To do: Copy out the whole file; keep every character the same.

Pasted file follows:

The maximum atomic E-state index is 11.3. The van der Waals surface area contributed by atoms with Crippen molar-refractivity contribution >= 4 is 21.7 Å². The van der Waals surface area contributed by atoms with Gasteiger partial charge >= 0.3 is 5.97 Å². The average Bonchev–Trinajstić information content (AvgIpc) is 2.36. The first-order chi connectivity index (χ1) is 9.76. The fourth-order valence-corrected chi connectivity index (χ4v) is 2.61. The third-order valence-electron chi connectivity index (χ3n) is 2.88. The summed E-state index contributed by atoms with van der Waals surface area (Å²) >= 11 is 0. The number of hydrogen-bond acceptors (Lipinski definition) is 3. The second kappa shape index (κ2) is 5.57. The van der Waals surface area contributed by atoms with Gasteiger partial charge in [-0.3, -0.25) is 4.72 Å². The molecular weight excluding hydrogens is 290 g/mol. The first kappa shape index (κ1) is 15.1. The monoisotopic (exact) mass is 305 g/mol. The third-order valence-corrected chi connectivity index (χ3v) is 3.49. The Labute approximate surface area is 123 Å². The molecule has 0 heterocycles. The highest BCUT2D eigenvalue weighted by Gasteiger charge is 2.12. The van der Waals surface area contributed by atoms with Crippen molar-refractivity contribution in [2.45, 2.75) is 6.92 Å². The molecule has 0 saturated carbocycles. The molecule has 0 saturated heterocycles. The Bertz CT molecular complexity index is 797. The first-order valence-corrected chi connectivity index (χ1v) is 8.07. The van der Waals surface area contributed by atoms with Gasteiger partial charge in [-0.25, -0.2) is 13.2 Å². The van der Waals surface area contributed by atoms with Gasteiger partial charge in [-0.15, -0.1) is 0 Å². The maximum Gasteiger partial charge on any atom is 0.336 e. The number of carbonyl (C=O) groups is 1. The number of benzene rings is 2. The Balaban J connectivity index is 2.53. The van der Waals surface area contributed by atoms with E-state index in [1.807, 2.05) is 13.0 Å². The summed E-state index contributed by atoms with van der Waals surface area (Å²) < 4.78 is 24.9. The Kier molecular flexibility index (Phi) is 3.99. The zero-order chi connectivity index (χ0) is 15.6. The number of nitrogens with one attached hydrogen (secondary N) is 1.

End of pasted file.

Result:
The maximum atomic E-state index is 11.3. The van der Waals surface area contributed by atoms with Crippen molar-refractivity contribution >= 4 is 21.7 Å². The van der Waals surface area contributed by atoms with Gasteiger partial charge >= 0.3 is 5.97 Å². The average Bonchev–Trinajstić information content (AvgIpc) is 2.36. The first-order chi connectivity index (χ1) is 9.76. The fourth-order valence-corrected chi connectivity index (χ4v) is 2.61. The third-order valence-electron chi connectivity index (χ3n) is 2.88. The summed E-state index contributed by atoms with van der Waals surface area (Å²) >= 11 is 0. The number of hydrogen-bond acceptors (Lipinski definition) is 3. The second kappa shape index (κ2) is 5.57. The van der Waals surface area contributed by atoms with Gasteiger partial charge in [-0.3, -0.25) is 4.72 Å². The molecular weight excluding hydrogens is 290 g/mol. The first kappa shape index (κ1) is 15.1. The monoisotopic (exact) mass is 305 g/mol. The third-order valence-corrected chi connectivity index (χ3v) is 3.49. The Labute approximate surface area is 123 Å². The molecule has 0 heterocycles. The highest BCUT2D eigenvalue weighted by Gasteiger charge is 2.12. The van der Waals surface area contributed by atoms with Crippen molar-refractivity contribution in [2.45, 2.75) is 6.92 Å². The molecule has 0 saturated carbocycles. The molecule has 0 saturated heterocycles. The Bertz CT molecular complexity index is 797. The first-order valence-corrected chi connectivity index (χ1v) is 8.07. The van der Waals surface area contributed by atoms with Gasteiger partial charge in [-0.25, -0.2) is 13.2 Å². The van der Waals surface area contributed by atoms with Gasteiger partial charge in [-0.15, -0.1) is 0 Å². The maximum Gasteiger partial charge on any atom is 0.336 e. The number of carbonyl (C=O) groups is 1. The number of benzene rings is 2. The Balaban J connectivity index is 2.53. The van der Waals surface area contributed by atoms with E-state index in [1.807, 2.05) is 13.0 Å². The summed E-state index contributed by atoms with van der Waals surface area (Å²) < 4.78 is 24.9. The Kier molecular flexibility index (Phi) is 3.99. The zero-order chi connectivity index (χ0) is 15.6. The number of nitrogens with one attached hydrogen (secondary N) is 1.